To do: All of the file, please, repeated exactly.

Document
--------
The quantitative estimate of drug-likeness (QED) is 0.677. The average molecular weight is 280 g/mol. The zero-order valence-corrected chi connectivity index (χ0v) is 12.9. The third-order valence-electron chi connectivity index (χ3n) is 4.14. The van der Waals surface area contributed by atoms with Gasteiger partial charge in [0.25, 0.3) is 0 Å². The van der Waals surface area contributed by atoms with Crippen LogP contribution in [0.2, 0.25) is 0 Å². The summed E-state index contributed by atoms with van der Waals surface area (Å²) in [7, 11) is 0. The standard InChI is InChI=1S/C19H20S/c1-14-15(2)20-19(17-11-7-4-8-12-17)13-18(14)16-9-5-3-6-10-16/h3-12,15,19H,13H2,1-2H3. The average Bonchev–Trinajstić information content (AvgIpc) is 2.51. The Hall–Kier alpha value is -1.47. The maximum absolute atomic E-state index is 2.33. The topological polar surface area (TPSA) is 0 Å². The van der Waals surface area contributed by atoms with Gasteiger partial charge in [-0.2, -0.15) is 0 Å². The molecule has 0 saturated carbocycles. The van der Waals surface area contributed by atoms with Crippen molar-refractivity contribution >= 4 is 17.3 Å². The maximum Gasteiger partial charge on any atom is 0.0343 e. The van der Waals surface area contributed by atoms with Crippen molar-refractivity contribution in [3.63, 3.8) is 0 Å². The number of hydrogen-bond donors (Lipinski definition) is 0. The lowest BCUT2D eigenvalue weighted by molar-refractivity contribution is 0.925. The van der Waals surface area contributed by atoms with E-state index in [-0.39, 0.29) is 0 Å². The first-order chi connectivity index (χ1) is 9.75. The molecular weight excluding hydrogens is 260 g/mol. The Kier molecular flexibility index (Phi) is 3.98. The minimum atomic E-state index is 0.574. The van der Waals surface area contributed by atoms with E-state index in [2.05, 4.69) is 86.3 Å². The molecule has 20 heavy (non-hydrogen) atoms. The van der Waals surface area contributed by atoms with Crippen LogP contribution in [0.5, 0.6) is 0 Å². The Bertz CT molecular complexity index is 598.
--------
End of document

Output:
The quantitative estimate of drug-likeness (QED) is 0.677. The average molecular weight is 280 g/mol. The zero-order valence-corrected chi connectivity index (χ0v) is 12.9. The third-order valence-electron chi connectivity index (χ3n) is 4.14. The van der Waals surface area contributed by atoms with Gasteiger partial charge in [0.25, 0.3) is 0 Å². The van der Waals surface area contributed by atoms with Crippen LogP contribution in [0.2, 0.25) is 0 Å². The summed E-state index contributed by atoms with van der Waals surface area (Å²) in [7, 11) is 0. The standard InChI is InChI=1S/C19H20S/c1-14-15(2)20-19(17-11-7-4-8-12-17)13-18(14)16-9-5-3-6-10-16/h3-12,15,19H,13H2,1-2H3. The average Bonchev–Trinajstić information content (AvgIpc) is 2.51. The Hall–Kier alpha value is -1.47. The maximum absolute atomic E-state index is 2.33. The topological polar surface area (TPSA) is 0 Å². The van der Waals surface area contributed by atoms with Gasteiger partial charge in [-0.2, -0.15) is 0 Å². The molecule has 0 saturated carbocycles. The van der Waals surface area contributed by atoms with Crippen molar-refractivity contribution >= 4 is 17.3 Å². The maximum Gasteiger partial charge on any atom is 0.0343 e. The van der Waals surface area contributed by atoms with Crippen molar-refractivity contribution in [3.63, 3.8) is 0 Å². The number of hydrogen-bond donors (Lipinski definition) is 0. The lowest BCUT2D eigenvalue weighted by molar-refractivity contribution is 0.925. The van der Waals surface area contributed by atoms with E-state index in [-0.39, 0.29) is 0 Å². The first-order chi connectivity index (χ1) is 9.75. The molecular weight excluding hydrogens is 260 g/mol. The Kier molecular flexibility index (Phi) is 3.98. The minimum atomic E-state index is 0.574. The van der Waals surface area contributed by atoms with E-state index in [2.05, 4.69) is 86.3 Å². The molecule has 20 heavy (non-hydrogen) atoms. The van der Waals surface area contributed by atoms with Crippen LogP contribution in [0.5, 0.6) is 0 Å². The Bertz CT molecular complexity index is 598.